West Palm Beach Bar Uses Opium Substitute in Drinks; Couple Sues

Categories: Broward News

Mitragyna speciosa plant, which is used to make kratom. (via Wikipedia)
A Jupiter couple is suing the Purple Lotus Kava Bar in West Palm Beach because they claim they've gotten addicted to their specialty drinks. The reason they're addicted, they say, is because of a special ingredient in the drinks called kratom, which is actually an opium substitute.

Mmmmm opium...

Kratom is from the coffee family and is used in places like Southeast Asia for medicinal purposes, as well as mood enhancers and health problems.

Erica Siegel, 39, began hitting up the Purple Lotus two years ago and started pounding down drinks called the Komodo and the Head Mod.

The bar is located near Erica's husband Michael's office, so he soon joined her. They made the Purple Lotus their drinking hangout. But soon, they realized they began to get addicted to the drinks, their attorney says.

Their attorney says the couple is looking to warn others about the bar and its kratom-laced drinks. They're also seeking to get back the thousands of dollars they spent at the joint for the past two years.

Although the DEA is keeping a close eye on kratom and its effects, the stuff is not illegal. While there have been a growing number of people seeking treatment for addiction to it, it's not considered a controlled substance. So what the bar is doing is fine.

The bar's owner, Jim Scianno, calls it an alternative health drink:

"It's just an alternative, something healthy and safe to take the edge off," he said. "It's the nemesis of coffee."

While caffeine cranks you up, he said, kratom and its sister compound, kava, promote relaxation. Kava is a shrub native to islands in the South Pacific, while kratom is a tree that grows in Thailand and other parts of Southeast Asia. But their chemical compounds and effects are the same.

"I don't see anything toxic about it," Scianno said. "I'm not seeing emergency rooms fill up."

Scianno says he wants to avoid putting up signs warning people that kratom might be addictive, but he has posted a warning on the bar's Facebook page. The warning is basically something someone should heed with any alcoholic beverage: Take it easy.

Having too much kratom drinks can cause stupor, nausea, and loss of muscle control.

(Sounds fun, actually!)

"If too much Kava has been drunk and you feel uneasy, please don't drive," Scianno writes on the Facebook page.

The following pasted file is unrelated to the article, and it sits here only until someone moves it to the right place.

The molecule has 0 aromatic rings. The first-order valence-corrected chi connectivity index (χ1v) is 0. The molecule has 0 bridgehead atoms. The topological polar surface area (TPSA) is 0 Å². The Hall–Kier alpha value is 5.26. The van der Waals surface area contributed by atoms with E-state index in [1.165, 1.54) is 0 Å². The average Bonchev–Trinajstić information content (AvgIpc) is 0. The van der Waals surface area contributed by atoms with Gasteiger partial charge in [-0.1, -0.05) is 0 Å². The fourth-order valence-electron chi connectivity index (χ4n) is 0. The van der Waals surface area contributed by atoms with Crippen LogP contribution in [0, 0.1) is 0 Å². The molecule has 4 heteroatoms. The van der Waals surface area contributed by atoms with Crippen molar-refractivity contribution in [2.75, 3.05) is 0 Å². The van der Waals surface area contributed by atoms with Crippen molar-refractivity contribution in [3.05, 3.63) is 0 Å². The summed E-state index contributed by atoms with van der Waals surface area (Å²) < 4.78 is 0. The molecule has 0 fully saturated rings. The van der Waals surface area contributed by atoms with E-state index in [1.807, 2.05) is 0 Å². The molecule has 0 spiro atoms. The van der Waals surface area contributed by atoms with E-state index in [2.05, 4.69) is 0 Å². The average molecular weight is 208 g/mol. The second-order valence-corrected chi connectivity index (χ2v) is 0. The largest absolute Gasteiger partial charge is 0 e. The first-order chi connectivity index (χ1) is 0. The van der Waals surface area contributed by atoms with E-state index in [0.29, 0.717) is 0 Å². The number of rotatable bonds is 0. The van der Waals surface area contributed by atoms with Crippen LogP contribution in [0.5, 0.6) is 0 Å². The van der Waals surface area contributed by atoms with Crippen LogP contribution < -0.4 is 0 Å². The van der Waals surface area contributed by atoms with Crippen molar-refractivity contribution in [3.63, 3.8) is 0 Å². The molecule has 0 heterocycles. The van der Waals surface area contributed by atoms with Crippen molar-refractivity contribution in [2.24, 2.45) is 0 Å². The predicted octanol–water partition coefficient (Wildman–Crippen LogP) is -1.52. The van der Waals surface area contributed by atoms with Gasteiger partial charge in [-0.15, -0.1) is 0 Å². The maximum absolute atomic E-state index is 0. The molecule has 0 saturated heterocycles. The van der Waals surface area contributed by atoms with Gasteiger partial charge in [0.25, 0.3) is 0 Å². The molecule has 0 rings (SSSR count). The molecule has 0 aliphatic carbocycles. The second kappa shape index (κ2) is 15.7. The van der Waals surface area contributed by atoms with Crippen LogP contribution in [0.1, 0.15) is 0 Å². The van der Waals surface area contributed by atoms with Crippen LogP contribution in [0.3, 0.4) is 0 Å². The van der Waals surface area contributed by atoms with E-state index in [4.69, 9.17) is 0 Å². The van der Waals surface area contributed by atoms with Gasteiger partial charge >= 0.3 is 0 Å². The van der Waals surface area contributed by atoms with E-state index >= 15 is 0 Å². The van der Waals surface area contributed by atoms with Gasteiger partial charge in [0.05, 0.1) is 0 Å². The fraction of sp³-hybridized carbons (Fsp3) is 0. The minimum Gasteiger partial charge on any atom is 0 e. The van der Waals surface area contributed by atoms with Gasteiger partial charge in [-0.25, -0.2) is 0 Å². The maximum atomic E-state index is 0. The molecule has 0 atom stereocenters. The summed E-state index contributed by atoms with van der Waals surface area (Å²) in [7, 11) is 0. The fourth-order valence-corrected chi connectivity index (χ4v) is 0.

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Doesn't look like one of the claimants is doing too well. Maybe the controlled substance she was in possession of was, hmm, an opiate? Might that cause, well, opiate withdrawals?

Erica Siegal was arrested for:







Please amend your article to fix the following: "Kava is a shrub native to islands in the South Pacific, while kratom is a tree that grows in Thailand and other parts of Southeast Asia. But their chemical compounds and effects are the same."

Kratom (Mitragyna speciosa) is 4 taxonomic ranks separated from Kava (Piper methysticum). They are not even in the same taxonomic order, which would be akin to putting humans in the same category as dolphins. Furthermore, the chemical compounds are completely distinct (not even molecularly similar) and the pharmacologic mechanisms of action of the compounds are completely different, without even one pharmacological similarity. A cursory internet search will confirm all this for you and make your article slightly more accurate and worthy of being called "journalism". 

Back in the good ole' days, there were people called called "fact checkers". I would advise you start to employ some, or start have them doing their job because this is blatantly dishonest. 


Actually the man who posted below me is possibly right.  Science already knows it is less habit-forming than its cousin coffee; and I use the term habit forming as addictive is a fiscal word in which rehabs and addictionoligists (who do much good in the world) see dollar marks on a "new drug" that looks like it is going to be BIG BIG BIG!

Problem is, the rehabs jumped the gun before the initial studies came in (first big one from Ole Miss that kratom appears to be a medicinal herb (not a drug) that can wean people off of any major drug from cocaine to heroine (and all the legal opiates that md's gladly prescribe) that kill a large volume of those taking them.

Nobody has ever died of kratom. Nobody has ever overdosed from kratom. 

Now the recovery community is hemming and hawing of why it mixed kratom (a perfectly safe medical herb that has been used in SE Asia for thousands of years with no deaths, no increase in crime and no overdoses in with bath salts, drugs, synthetic marijuana; all of which are mostly likely very dangerous, and kratom has no business being in the same article or sentence with them.  Kratom is closer to coffee or St John's Worth than it is is opiates.  Sorry doctors and orther "Experts".  Do your research, not what makes the wallet feel bigger.  Cant find any?  Big study done this year at Ole Miss. Google it.  And for hundreds of years in S.E. Asia.  It's safe stuff and not even close to being a drug.